The “seasonal four treasures bound together” 時菜四寶紮 (in the foreground) at Sun Hing is a curious mix of crab stick, pig stomach, minced lean pork, and a slice of dace fishcake wrapped in a cabbage leaf.

Sun Hing’s shopfront is plastered with photos of the Chuis with celebrities who have dined there over the decades. Business is typically brisk at Sun Hing. It is mostly a local crowd — including former Kennedy Town residents and students from the nearby Hong Kong University, with the occasional tourist.

There is no English menu at Sun Hing and most of the staff do not speak English. But non-Cantonese speakers can get by simply by pointing at whatever looks good in front of fellow diners; going to the front to pick from the steaming hot stacks of dim sum baskets; or getting the attention of the servers as they bring out new items from the kitchen.

Steamed Lion’s Head (獅子頭), pork meatballs accented with dried mandarin peel, fresh out of the kitchen
Heaps of dried tea leaves such as pu-erh, dragonwell and oolong are scooped into teapots and flushed with boiling hot water. You can have as many rounds of tea as you like, just tilt the lid aside and a server will bring you a fresh pot in minutes.

Sun Hing opens in the wee hours of the morning at 3am, feeding both hungry late owls and those who start work while the rest of the city is still sleeping. The early opening time is a legacy from long before when many of their customers worked at the wholesale markets, slaughterhouses, and factories or were bus and tram drivers.

Profit margins are slim given the cost of rent coupled with the affordable prices of its food. Working here is tough and the hours are long. This is not something most younger people in Hong Kong will willingly undertake.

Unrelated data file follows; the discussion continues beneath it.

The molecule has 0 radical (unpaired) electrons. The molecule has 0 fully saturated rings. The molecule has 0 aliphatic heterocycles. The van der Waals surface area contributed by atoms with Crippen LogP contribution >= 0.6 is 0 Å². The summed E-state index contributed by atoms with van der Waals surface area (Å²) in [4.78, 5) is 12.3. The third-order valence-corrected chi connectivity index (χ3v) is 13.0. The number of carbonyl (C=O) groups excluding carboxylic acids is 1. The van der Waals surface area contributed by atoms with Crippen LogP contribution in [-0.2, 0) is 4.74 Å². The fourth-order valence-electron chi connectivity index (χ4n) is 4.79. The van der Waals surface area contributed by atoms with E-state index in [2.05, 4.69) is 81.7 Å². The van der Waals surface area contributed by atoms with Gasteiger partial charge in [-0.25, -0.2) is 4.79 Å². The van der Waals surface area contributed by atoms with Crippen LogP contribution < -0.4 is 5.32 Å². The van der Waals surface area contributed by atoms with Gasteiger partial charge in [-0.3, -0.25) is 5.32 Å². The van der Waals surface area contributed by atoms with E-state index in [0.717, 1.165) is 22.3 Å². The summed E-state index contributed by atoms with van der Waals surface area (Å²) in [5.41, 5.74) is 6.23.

Chan-sifu has been making dim sum at Sun Hing for more than 20 years, since 1989 or 1990. He starts work at 1.30am and doesn’t get off until past 3pm. “What to do, I am illiterate,” he said matter-of-factly, and pointed to the bulging varicose veins on his legs which are a result of standing for many hours every day over many years.

Chan-sifu preparing turnip cake (蘿蔔糕) in the open kitchen

Sun Hing is often featured alongside other more elegant or modern restaurants in lists recommending the top dim sum spots in Hong Kong. I would wholeheartedly recommend Sun Hing over most of the suggestions on such lists.

It is unpretentious and singularly focused on serving freshly made dim sum every day. Here, the dim sum is cheap and hearty and is best washed down with thick Chinese tea. I like that it is down to earth. What you see is what you get. You are not paying extra for some fancy interior design. Service may be brusque at peak hours but it is not rude.

Many things, including the people who work there and the dim sum menu, have nary changed over the decades. I hope that Sun Hing will be able to continue to thrive and hold its ground for many more years.

At the end of a long day, all surfaces are wiped down while the steam baskets and aluminium bowls are put away, ready for use the next day.
Plastic stools and bamboo baskets stacked high at the back of the restaurant.

Sun Hing Restaurant 新興食家 | Shop C, G/F 8 Smithfield Road, 士美非路8號地下C號舖

2 replies on “Old Places in Kennedy Town: Sun Hing Restaurant 新興食家